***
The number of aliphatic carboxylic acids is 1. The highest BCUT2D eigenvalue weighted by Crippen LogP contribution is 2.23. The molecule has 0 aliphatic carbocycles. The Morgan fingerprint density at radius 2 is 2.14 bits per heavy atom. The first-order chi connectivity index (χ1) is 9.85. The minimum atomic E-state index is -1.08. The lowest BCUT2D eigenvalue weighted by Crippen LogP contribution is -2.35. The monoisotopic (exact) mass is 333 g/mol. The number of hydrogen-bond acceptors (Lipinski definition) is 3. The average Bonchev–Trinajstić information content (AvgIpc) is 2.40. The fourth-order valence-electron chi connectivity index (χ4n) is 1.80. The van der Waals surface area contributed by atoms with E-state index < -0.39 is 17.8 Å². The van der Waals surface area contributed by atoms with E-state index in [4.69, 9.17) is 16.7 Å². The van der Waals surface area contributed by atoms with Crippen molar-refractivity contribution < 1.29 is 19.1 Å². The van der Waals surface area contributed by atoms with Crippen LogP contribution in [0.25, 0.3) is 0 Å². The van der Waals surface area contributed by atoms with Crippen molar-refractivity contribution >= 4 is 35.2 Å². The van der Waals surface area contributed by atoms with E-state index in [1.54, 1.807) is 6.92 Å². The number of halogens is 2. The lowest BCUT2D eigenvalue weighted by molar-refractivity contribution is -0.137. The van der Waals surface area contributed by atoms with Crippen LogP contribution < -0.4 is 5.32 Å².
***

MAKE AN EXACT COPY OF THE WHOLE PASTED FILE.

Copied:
The number of aliphatic carboxylic acids is 1. The highest BCUT2D eigenvalue weighted by Crippen LogP contribution is 2.23. The molecule has 0 aliphatic carbocycles. The Morgan fingerprint density at radius 2 is 2.14 bits per heavy atom. The first-order chi connectivity index (χ1) is 9.85. The minimum atomic E-state index is -1.08. The lowest BCUT2D eigenvalue weighted by Crippen LogP contribution is -2.35. The monoisotopic (exact) mass is 333 g/mol. The number of hydrogen-bond acceptors (Lipinski definition) is 3. The average Bonchev–Trinajstić information content (AvgIpc) is 2.40. The fourth-order valence-electron chi connectivity index (χ4n) is 1.80. The van der Waals surface area contributed by atoms with E-state index < -0.39 is 17.8 Å². The van der Waals surface area contributed by atoms with E-state index in [4.69, 9.17) is 16.7 Å². The van der Waals surface area contributed by atoms with Crippen molar-refractivity contribution < 1.29 is 19.1 Å². The van der Waals surface area contributed by atoms with Crippen LogP contribution in [0.25, 0.3) is 0 Å². The van der Waals surface area contributed by atoms with Crippen molar-refractivity contribution >= 4 is 35.2 Å². The van der Waals surface area contributed by atoms with E-state index in [1.54, 1.807) is 6.92 Å². The number of halogens is 2. The lowest BCUT2D eigenvalue weighted by molar-refractivity contribution is -0.137. The van der Waals surface area contributed by atoms with Crippen LogP contribution < -0.4 is 5.32 Å².